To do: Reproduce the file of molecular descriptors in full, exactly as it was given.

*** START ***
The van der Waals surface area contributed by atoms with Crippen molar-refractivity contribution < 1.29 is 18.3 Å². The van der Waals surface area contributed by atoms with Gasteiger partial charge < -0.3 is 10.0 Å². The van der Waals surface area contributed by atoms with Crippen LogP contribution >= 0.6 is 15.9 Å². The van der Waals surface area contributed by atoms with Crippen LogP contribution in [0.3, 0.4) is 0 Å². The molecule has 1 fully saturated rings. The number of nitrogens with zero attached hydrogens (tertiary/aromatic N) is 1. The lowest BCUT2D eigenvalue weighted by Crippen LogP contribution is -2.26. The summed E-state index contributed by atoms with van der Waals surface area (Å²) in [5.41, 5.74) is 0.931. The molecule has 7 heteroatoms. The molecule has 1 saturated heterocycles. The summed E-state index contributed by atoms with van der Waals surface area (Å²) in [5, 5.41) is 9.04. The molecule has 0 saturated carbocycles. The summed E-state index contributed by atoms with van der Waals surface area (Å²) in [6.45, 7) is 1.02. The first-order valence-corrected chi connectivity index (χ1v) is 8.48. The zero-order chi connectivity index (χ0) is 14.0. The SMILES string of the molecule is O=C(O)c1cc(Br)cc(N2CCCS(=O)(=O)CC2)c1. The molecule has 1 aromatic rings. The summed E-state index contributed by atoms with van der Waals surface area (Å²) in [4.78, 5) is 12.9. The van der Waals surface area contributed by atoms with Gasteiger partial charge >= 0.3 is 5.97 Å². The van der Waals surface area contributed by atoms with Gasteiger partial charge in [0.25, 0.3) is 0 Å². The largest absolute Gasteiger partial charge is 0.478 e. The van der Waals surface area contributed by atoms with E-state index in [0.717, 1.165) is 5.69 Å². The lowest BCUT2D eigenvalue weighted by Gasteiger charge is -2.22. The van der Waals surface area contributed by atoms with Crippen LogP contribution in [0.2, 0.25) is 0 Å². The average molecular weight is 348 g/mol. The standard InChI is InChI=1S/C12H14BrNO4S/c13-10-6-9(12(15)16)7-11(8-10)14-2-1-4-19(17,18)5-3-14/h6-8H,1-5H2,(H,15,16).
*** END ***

The van der Waals surface area contributed by atoms with Crippen molar-refractivity contribution < 1.29 is 18.3 Å². The van der Waals surface area contributed by atoms with Gasteiger partial charge < -0.3 is 10.0 Å². The van der Waals surface area contributed by atoms with Crippen LogP contribution >= 0.6 is 15.9 Å². The van der Waals surface area contributed by atoms with Crippen LogP contribution in [0.3, 0.4) is 0 Å². The molecule has 1 fully saturated rings. The number of nitrogens with zero attached hydrogens (tertiary/aromatic N) is 1. The lowest BCUT2D eigenvalue weighted by Crippen LogP contribution is -2.26. The summed E-state index contributed by atoms with van der Waals surface area (Å²) in [5.41, 5.74) is 0.931. The molecule has 7 heteroatoms. The molecule has 1 saturated heterocycles. The summed E-state index contributed by atoms with van der Waals surface area (Å²) in [5, 5.41) is 9.04. The molecule has 0 saturated carbocycles. The summed E-state index contributed by atoms with van der Waals surface area (Å²) in [6.45, 7) is 1.02. The first-order valence-corrected chi connectivity index (χ1v) is 8.48. The zero-order chi connectivity index (χ0) is 14.0. The SMILES string of the molecule is O=C(O)c1cc(Br)cc(N2CCCS(=O)(=O)CC2)c1. The molecule has 1 aromatic rings. The summed E-state index contributed by atoms with van der Waals surface area (Å²) in [4.78, 5) is 12.9. The van der Waals surface area contributed by atoms with Gasteiger partial charge >= 0.3 is 5.97 Å². The van der Waals surface area contributed by atoms with Gasteiger partial charge in [0.25, 0.3) is 0 Å². The largest absolute Gasteiger partial charge is 0.478 e. The van der Waals surface area contributed by atoms with E-state index in [0.717, 1.165) is 5.69 Å². The lowest BCUT2D eigenvalue weighted by Gasteiger charge is -2.22. The van der Waals surface area contributed by atoms with Crippen LogP contribution in [0.2, 0.25) is 0 Å². The average molecular weight is 348 g/mol. The standard InChI is InChI=1S/C12H14BrNO4S/c13-10-6-9(12(15)16)7-11(8-10)14-2-1-4-19(17,18)5-3-14/h6-8H,1-5H2,(H,15,16).